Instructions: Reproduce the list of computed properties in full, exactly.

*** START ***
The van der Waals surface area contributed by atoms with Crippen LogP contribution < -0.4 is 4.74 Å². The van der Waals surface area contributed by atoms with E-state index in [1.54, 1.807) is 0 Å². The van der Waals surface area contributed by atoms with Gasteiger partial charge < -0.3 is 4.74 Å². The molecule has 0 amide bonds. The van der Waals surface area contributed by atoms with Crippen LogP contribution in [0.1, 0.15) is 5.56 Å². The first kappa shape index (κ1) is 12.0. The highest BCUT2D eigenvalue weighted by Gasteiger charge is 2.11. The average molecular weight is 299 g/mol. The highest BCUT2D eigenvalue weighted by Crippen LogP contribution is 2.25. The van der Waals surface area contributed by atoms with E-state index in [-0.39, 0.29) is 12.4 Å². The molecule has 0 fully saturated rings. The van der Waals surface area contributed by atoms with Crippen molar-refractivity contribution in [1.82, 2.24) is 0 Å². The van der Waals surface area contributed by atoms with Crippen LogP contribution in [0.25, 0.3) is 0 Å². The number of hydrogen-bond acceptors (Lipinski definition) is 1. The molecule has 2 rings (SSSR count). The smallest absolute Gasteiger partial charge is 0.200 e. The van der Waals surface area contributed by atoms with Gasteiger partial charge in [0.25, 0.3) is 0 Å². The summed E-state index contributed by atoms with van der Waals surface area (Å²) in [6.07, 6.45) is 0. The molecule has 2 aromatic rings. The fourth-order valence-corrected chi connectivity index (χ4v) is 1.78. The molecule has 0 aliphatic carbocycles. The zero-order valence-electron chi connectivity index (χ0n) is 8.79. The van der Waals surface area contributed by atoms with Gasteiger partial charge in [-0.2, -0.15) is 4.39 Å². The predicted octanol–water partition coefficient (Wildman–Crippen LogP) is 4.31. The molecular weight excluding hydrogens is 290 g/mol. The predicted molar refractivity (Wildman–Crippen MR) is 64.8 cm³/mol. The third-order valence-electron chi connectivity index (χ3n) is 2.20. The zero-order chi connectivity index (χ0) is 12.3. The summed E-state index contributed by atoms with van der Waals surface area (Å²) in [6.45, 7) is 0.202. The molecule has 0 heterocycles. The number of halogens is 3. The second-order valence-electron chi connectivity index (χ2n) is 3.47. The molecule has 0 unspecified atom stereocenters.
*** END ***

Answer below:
The van der Waals surface area contributed by atoms with Crippen LogP contribution < -0.4 is 4.74 Å². The van der Waals surface area contributed by atoms with E-state index in [1.54, 1.807) is 0 Å². The van der Waals surface area contributed by atoms with Gasteiger partial charge < -0.3 is 4.74 Å². The molecule has 0 amide bonds. The van der Waals surface area contributed by atoms with Crippen LogP contribution in [0.1, 0.15) is 5.56 Å². The first kappa shape index (κ1) is 12.0. The highest BCUT2D eigenvalue weighted by Gasteiger charge is 2.11. The average molecular weight is 299 g/mol. The highest BCUT2D eigenvalue weighted by Crippen LogP contribution is 2.25. The van der Waals surface area contributed by atoms with E-state index in [-0.39, 0.29) is 12.4 Å². The molecule has 0 fully saturated rings. The van der Waals surface area contributed by atoms with Crippen molar-refractivity contribution in [1.82, 2.24) is 0 Å². The van der Waals surface area contributed by atoms with Crippen LogP contribution in [0.25, 0.3) is 0 Å². The number of hydrogen-bond acceptors (Lipinski definition) is 1. The molecule has 2 rings (SSSR count). The smallest absolute Gasteiger partial charge is 0.200 e. The van der Waals surface area contributed by atoms with Gasteiger partial charge in [0.25, 0.3) is 0 Å². The summed E-state index contributed by atoms with van der Waals surface area (Å²) in [6.07, 6.45) is 0. The molecule has 2 aromatic rings. The fourth-order valence-corrected chi connectivity index (χ4v) is 1.78. The molecule has 0 aliphatic carbocycles. The zero-order valence-electron chi connectivity index (χ0n) is 8.79. The van der Waals surface area contributed by atoms with Gasteiger partial charge in [-0.2, -0.15) is 4.39 Å². The predicted octanol–water partition coefficient (Wildman–Crippen LogP) is 4.31. The molecular weight excluding hydrogens is 290 g/mol. The predicted molar refractivity (Wildman–Crippen MR) is 64.8 cm³/mol. The third-order valence-electron chi connectivity index (χ3n) is 2.20. The zero-order chi connectivity index (χ0) is 12.3. The summed E-state index contributed by atoms with van der Waals surface area (Å²) in [6.45, 7) is 0.202. The molecule has 0 heterocycles. The number of halogens is 3. The second-order valence-electron chi connectivity index (χ2n) is 3.47. The molecule has 0 unspecified atom stereocenters.